4. Feeling tired or having little energy
  5. Poor appetite or overeating
  6. Feeling bad about yourself or that you were a failure or let yourself or your family down
  7. Trouble concentrating on things, such as reading a the newspaper or watching television
  8. Moving or speaking so slowly that other people could have noticed. Or the opposite: being so fidgety or restless that you are moving around a lot more than usual.

It was obvious that during the first two years of Jasmines passing, I met several of the eight criteria, if not all. Depression can be caused by death of a loved one, illness, weight gain, financial problems, marriage problems, peer pressure, and the list goes on.  My depression was caused by a very terrible trauma: the death of my daughter before my very eyes. We had rolled over about five times before our SUV would land right side up. As I looked for my Jasmine, she was about 30 feet from the SUV on the ground. People had gathered to shield the sun from her by covering her with a quilt we had in the car. As I looked through my window, I saw my Jasmine lying on the ground and I couldn’t get out to help my baby girl. Jasmine was in a coma for 12 days, and she was pronounced brain dead on August 24, 2001.

I considered myself very blessed to overcome this debilitating disease.  I had made up my mind to fight it with all my soul. My healing was not overnight; it was over several years. Every year I feel as if I am getting stronger. I was grateful for the support of my family and friends that were there for me. The love of my son was my reason for living. There are adversities in life that are very painful, and we must use these circumstances and disappointments to grow.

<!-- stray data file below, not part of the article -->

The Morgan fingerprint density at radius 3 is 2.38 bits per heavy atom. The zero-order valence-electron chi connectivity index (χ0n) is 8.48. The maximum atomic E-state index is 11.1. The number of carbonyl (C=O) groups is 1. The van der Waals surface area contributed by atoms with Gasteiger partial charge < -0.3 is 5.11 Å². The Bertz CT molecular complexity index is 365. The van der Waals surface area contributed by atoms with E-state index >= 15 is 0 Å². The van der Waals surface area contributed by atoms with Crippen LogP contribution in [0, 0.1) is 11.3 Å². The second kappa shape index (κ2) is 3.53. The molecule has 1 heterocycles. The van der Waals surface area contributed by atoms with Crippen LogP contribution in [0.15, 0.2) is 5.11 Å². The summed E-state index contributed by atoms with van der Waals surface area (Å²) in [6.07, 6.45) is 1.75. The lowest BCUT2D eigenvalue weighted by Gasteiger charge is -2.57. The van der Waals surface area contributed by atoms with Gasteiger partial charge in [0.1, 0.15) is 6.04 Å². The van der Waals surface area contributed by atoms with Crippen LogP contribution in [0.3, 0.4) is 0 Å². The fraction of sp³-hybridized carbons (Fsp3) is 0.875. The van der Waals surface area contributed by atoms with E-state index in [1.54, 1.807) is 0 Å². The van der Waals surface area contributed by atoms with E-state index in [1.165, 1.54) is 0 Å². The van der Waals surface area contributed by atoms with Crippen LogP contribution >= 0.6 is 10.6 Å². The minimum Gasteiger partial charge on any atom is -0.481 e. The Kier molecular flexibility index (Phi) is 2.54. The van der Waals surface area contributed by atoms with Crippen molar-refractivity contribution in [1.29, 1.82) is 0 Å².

For those reading this article, I share part of my story to encourage those suffering from mild to severe depression symptoms to seek help. Go and asked to be evaluated. Seek professional help, but also have a plan to prepare yourself to heal and overcome the disease. Latinos are reluctant to seek professional help due to our cultural discrepancies. Some people are unable to filter out their perception of mental illness. Be proactive with your health, as early intervention is the key. Many Latinos fail to recognize the symptoms of depression. Find support, allow a professional to evaluate you, and get treatment. 

Thirteen years later after my Jasmine left one step ahead of me from this Earth, I can finally say I have found peace. My nights are no longer restless; I wake up every morning with a passion for life.  I do believe that there is no tragedy the human spirit cannot overcome!

Norma Garcia is a Staff Writer at Latino Giant. Norma was born and raised in San Antonio, TX, where she has served as a real estate agent for over 14 years.  She has an impressive record of volunteering and giving back to her community, beginning at the age of 18 years old when she would go to Laredo, MX to help do missionary work at a small Christian church. She is the author of “My Dear Jasmine: From Tragedy to Triumph” published in 2008. 

Source: Centers For Disease Control and Prevention